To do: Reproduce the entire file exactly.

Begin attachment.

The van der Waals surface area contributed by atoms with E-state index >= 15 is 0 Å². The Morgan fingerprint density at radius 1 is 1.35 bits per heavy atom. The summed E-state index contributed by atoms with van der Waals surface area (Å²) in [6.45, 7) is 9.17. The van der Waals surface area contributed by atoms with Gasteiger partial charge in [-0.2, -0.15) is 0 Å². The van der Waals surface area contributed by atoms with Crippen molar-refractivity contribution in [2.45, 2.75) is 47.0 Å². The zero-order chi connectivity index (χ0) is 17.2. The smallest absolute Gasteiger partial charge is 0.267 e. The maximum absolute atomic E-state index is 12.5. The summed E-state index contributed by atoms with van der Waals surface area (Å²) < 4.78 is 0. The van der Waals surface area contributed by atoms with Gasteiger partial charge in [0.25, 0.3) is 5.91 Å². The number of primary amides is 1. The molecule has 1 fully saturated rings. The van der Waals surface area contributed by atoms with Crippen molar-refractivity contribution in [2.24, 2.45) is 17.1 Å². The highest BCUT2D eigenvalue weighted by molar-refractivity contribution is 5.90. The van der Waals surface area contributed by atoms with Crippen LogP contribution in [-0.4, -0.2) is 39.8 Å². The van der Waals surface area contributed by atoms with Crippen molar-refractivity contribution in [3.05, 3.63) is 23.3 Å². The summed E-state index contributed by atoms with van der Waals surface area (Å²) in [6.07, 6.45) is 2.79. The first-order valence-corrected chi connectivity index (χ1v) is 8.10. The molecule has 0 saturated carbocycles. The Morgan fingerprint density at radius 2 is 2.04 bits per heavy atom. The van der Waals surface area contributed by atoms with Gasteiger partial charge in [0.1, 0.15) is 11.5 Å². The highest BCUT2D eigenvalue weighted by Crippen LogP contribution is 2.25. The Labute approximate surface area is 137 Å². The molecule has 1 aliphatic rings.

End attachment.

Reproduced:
The van der Waals surface area contributed by atoms with E-state index >= 15 is 0 Å². The Morgan fingerprint density at radius 1 is 1.35 bits per heavy atom. The summed E-state index contributed by atoms with van der Waals surface area (Å²) in [6.45, 7) is 9.17. The van der Waals surface area contributed by atoms with Gasteiger partial charge in [-0.2, -0.15) is 0 Å². The van der Waals surface area contributed by atoms with Crippen molar-refractivity contribution in [2.45, 2.75) is 47.0 Å². The zero-order chi connectivity index (χ0) is 17.2. The smallest absolute Gasteiger partial charge is 0.267 e. The maximum absolute atomic E-state index is 12.5. The summed E-state index contributed by atoms with van der Waals surface area (Å²) < 4.78 is 0. The van der Waals surface area contributed by atoms with Gasteiger partial charge in [0.25, 0.3) is 5.91 Å². The number of primary amides is 1. The molecule has 1 fully saturated rings. The van der Waals surface area contributed by atoms with Crippen molar-refractivity contribution in [2.24, 2.45) is 17.1 Å². The highest BCUT2D eigenvalue weighted by molar-refractivity contribution is 5.90. The van der Waals surface area contributed by atoms with Crippen LogP contribution in [-0.4, -0.2) is 39.8 Å². The van der Waals surface area contributed by atoms with Crippen molar-refractivity contribution in [3.05, 3.63) is 23.3 Å². The summed E-state index contributed by atoms with van der Waals surface area (Å²) in [6.07, 6.45) is 2.79. The first-order valence-corrected chi connectivity index (χ1v) is 8.10. The molecule has 0 saturated carbocycles. The Morgan fingerprint density at radius 2 is 2.04 bits per heavy atom. The van der Waals surface area contributed by atoms with Gasteiger partial charge in [0.1, 0.15) is 11.5 Å². The highest BCUT2D eigenvalue weighted by Crippen LogP contribution is 2.25. The Labute approximate surface area is 137 Å². The molecule has 1 aliphatic rings.